Tuesday, November 29, 2011

Mao

I've read two Mao Zedong biographies this year. One was Mao - The Unknown Story by Jung Chang and the other was Mao Zedong by Jonathan Spence.

I liked Spence's book better because he's not so involved. Chang and her family suffered under Mao's regime and I got the feeling throughout the book that she felt the need to vilify him, taking care not to say one good word about him.

I've said before that I enjoy it when an author is passionate about his subject and I really do, but it shouldn't stand in the way of facts and objectivity. Mao certainly committed more than enough crimes and his actions can speak for themselves. There's no need for polemics. There has been criticism of the book regarding selective use of facts and evidence. I'm nowhere knowledgeable enough to judge that for myself, but it would fit with the impression I got when I read it.

The Spence biography is much shorter and much more matter of fact. It's a good first choice if you want to learn more about Mao and gives the reader the knowledge needed to better understand this part of Chinese history. I would recommend it to anyone looking for a good Mao biography. The book by Chang is not a good choice if you don't have any prior knowledge - at the very least I would recommend getting your hand on some reviews and commentaries regarding the book. That's a good idea in any case when it comes to reading non-fiction both on-line and off-line), especially when it concerns a topic you're not knowledgeable about (sorry, I got librarian-ish there for a moment).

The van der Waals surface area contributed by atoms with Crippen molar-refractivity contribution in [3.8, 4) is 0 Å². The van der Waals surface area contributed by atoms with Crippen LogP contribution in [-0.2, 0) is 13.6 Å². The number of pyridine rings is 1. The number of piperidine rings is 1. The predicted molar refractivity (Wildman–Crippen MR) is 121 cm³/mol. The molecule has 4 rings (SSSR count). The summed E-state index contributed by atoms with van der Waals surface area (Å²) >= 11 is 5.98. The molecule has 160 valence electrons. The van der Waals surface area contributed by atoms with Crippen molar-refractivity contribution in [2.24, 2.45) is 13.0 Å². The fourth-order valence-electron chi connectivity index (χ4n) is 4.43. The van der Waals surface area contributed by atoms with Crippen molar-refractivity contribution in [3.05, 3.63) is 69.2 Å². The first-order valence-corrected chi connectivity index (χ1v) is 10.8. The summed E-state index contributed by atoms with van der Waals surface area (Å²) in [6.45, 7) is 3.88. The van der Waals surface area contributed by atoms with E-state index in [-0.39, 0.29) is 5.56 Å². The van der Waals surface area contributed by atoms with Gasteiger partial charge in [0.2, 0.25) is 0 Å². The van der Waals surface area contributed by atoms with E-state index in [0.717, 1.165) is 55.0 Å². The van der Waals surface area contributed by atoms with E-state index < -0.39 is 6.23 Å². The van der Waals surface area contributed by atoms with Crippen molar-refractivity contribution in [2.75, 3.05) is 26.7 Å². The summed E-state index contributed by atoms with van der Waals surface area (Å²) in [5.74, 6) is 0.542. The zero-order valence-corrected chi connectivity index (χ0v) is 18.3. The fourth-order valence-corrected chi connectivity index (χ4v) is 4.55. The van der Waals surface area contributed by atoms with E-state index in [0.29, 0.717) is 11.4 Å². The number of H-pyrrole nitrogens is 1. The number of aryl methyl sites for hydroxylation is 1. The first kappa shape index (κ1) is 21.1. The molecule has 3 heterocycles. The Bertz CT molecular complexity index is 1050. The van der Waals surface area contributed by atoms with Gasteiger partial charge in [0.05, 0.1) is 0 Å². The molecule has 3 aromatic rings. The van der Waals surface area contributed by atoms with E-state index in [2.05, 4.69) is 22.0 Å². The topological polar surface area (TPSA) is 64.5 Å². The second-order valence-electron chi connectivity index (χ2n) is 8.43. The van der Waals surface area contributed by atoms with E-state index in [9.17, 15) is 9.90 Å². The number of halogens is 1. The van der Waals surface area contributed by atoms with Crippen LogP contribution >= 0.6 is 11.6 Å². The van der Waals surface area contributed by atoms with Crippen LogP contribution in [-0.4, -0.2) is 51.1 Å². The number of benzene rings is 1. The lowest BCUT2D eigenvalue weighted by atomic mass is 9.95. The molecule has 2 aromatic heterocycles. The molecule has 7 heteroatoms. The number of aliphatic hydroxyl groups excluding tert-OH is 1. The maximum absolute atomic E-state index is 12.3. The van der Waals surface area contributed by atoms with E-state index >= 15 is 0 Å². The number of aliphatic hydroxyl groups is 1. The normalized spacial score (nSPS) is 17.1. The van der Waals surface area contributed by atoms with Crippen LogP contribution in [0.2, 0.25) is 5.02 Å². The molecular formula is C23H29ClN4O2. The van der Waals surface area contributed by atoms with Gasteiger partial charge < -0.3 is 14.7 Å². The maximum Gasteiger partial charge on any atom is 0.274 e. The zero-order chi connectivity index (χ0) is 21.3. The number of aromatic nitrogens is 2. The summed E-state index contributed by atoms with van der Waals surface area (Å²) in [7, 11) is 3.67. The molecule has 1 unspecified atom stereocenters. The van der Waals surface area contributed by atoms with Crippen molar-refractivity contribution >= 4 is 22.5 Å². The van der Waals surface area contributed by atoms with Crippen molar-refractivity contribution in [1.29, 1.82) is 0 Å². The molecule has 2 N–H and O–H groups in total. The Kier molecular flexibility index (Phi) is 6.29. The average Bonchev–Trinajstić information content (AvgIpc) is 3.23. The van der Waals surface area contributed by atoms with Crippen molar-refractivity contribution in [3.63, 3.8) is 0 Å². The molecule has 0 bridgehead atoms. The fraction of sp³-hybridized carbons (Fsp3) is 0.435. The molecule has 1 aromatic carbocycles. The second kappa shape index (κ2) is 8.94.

Mao - The Unknown Story is my 45th and Mao Zedong my 46th book for the Library Challenge.

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